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19

Well there were a few reasons They pretty much had all they needed resource-wise in the country, trade was not a prerogative and even though Zheng He did go out exploring they were not interested in colonies or mercantilism. Mercantilism was pretty much frowned upon within the Confucian system, merchants did not produce goods they moved them around and ...


15

Because China was actually pretty far from India. For most of the past millennia, China and India were not "neighbouring countries" in any meaningful sense of the word. Most Chinese empires did not actually stretch all the way to the Indian subcontinent. It seems you're considering China and India based on their modern borders, but that is misleading: ...


13

This is a good question that must come to many people's minds when they see the two very similarly sized (Taiwan only slightly larger) islands. The similarities are a even more numerous than the visual. They were both long at the margins of power in Chinese empires, had significant minorities who vigorously defended their autonomy (in Hainan it was the ...


11

Another Wikipedia article might hold your answer. News of Japan's surrender didn't reach everyone all at once (as you'd expect), though it is surprising how many Japanese soldiers were still holding out for years. According to that article, the following number of soldiers surrendered or were killed (by decade): 1940s: 85 1950s: 34 1960s: 2 1970s: 4 As ...


11

Your question assumes that some kind of a formal decision was made and that most countries explicitly agree that there is an official demarcation. As this boundary is mostly cartographical, no country has ever, to the best of my knowledge, made an issue out of this location. It's been the practice to just use whatever demarcation that other cartographers ...


10

Kind of, but not as such. The closest to what you're probably thinking of is the nihonjin-machi that began to form in the Pacific around the same time as Europe's Renaissance. These were primarily mercantile communities, but later also housed significant numbers of samurais, Christians and other exiles from Japan. None of them survived after the early modern ...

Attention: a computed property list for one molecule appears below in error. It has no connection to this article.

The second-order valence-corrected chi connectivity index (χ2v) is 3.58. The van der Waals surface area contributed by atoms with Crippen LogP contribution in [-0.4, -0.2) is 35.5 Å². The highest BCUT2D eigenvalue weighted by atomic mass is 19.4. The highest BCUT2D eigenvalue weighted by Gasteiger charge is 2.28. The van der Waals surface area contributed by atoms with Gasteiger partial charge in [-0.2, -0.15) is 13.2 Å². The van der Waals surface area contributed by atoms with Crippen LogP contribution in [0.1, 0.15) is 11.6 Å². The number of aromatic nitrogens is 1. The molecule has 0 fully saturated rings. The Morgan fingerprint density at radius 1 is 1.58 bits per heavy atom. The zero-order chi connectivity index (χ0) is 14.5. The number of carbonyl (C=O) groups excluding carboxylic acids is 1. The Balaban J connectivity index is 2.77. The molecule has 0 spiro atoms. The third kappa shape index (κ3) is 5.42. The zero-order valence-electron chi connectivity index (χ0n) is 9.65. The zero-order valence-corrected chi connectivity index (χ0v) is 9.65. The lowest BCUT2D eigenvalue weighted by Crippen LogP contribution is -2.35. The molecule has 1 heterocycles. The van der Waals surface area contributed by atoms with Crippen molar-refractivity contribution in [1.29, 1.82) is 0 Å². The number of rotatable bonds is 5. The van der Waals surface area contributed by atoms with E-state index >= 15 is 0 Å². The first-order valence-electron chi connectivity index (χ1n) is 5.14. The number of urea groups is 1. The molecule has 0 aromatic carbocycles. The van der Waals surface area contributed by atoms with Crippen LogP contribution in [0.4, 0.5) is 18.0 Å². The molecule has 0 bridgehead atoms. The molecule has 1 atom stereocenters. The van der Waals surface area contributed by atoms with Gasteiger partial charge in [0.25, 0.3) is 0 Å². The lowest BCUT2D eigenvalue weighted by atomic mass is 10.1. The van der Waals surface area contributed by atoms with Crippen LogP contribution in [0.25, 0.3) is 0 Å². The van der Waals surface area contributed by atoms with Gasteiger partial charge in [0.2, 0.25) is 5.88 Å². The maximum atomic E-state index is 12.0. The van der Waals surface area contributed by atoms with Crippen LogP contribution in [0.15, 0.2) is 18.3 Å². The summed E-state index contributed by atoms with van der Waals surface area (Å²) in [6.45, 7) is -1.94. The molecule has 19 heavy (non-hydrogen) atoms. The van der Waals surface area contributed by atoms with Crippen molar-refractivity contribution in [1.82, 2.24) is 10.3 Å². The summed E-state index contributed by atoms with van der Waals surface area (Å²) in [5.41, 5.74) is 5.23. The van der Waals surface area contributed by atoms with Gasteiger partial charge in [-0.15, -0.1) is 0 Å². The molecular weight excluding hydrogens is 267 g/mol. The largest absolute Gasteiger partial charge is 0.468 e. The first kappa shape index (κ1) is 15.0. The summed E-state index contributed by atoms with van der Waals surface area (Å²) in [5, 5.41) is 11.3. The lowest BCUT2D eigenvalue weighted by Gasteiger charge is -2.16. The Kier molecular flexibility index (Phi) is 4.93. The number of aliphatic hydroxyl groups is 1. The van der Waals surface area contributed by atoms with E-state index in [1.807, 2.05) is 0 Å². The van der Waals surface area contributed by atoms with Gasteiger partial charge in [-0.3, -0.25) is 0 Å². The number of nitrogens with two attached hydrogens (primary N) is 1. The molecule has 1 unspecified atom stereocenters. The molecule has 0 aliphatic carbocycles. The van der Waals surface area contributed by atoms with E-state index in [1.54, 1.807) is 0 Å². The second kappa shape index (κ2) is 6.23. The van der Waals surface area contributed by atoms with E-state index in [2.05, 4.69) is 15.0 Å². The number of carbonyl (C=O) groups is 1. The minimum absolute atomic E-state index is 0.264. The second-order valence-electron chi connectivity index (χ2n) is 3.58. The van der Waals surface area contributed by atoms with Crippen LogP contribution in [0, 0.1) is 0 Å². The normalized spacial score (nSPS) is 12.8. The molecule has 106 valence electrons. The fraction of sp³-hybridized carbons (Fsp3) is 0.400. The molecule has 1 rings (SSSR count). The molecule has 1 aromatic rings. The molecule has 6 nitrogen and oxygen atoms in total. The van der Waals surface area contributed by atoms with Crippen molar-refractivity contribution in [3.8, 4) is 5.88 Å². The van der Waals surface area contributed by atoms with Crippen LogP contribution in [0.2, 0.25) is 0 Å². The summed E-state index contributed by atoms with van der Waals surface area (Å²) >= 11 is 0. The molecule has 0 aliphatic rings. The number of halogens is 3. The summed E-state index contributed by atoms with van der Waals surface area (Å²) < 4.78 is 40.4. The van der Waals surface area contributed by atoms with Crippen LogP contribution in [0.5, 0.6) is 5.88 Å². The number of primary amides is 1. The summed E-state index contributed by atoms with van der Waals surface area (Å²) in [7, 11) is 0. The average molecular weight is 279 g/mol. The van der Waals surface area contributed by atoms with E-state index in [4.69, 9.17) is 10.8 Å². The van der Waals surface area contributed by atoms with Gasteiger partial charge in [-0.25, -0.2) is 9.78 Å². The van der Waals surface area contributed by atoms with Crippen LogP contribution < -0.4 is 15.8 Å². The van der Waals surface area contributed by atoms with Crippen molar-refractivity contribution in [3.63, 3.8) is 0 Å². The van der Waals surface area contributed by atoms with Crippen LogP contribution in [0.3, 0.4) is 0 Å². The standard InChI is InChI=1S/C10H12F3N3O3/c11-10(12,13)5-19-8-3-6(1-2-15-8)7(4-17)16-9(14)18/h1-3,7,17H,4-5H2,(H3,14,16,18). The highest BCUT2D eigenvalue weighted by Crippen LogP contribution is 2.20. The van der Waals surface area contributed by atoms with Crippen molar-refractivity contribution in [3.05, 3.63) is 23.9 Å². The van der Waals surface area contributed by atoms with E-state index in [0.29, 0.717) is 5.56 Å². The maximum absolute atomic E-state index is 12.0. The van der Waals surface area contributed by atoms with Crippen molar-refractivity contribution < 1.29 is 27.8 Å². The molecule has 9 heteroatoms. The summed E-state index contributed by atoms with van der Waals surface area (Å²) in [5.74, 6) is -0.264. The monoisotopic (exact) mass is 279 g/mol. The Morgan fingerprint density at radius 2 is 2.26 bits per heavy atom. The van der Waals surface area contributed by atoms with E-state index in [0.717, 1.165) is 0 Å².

8

They are tibetan buddhist prayer flags. More info here.


7

The Sri Lankan Civil War was a war where the Sri Lankan government fought the Liberation Tigers of Tamil Eelam, who were lead by Velupillai Prabhakaran. Velupillai Prabhakaran was killed on May 19 (or 18 depending on your sources), 2009, the Tigers of Tamil Eelam admitted defeat on May 17th, 2009, and the government declared the Civil War over on May 19th, ...


5

"Europe" can mean different things depending on context. To geologists, there is no such thing as a distinct European land-mass since it is inseparable from Asia (hence Eurasia). Politically, Europe might mean the member states of the EU or the EEC. In sporting terms, Israel and Kazakhstan are in Europe. According to Turkey, country is entirely in Europe, ...


5

Well, written language was, at the time, an economic tool primarily. It was used to record business, political and liturgical transactions, and to cary on a conversation at a distance through correspondance. The things we use it for, instructive texts (such as language instruction courses) and recreational reading, developed much, much later. But! There ...


5

Good Fences Make Good Neighboors The answer consists of 1 word - Himalayas. Okay, let me add the second word: Tibet. Basically, the two cultures have been completely separated by an insurmountable barrier (not to mention that the fact that India and China share a border today is an artifact of the 20th century, when China annexed Tibet).


4

20 Baluch with some tanks had secured the area immediately around the cantonment in the morning. This is the 26th of March during Operation Searchlight, the start of the war. As I suspected, they had tanks and used them from the beginning.


4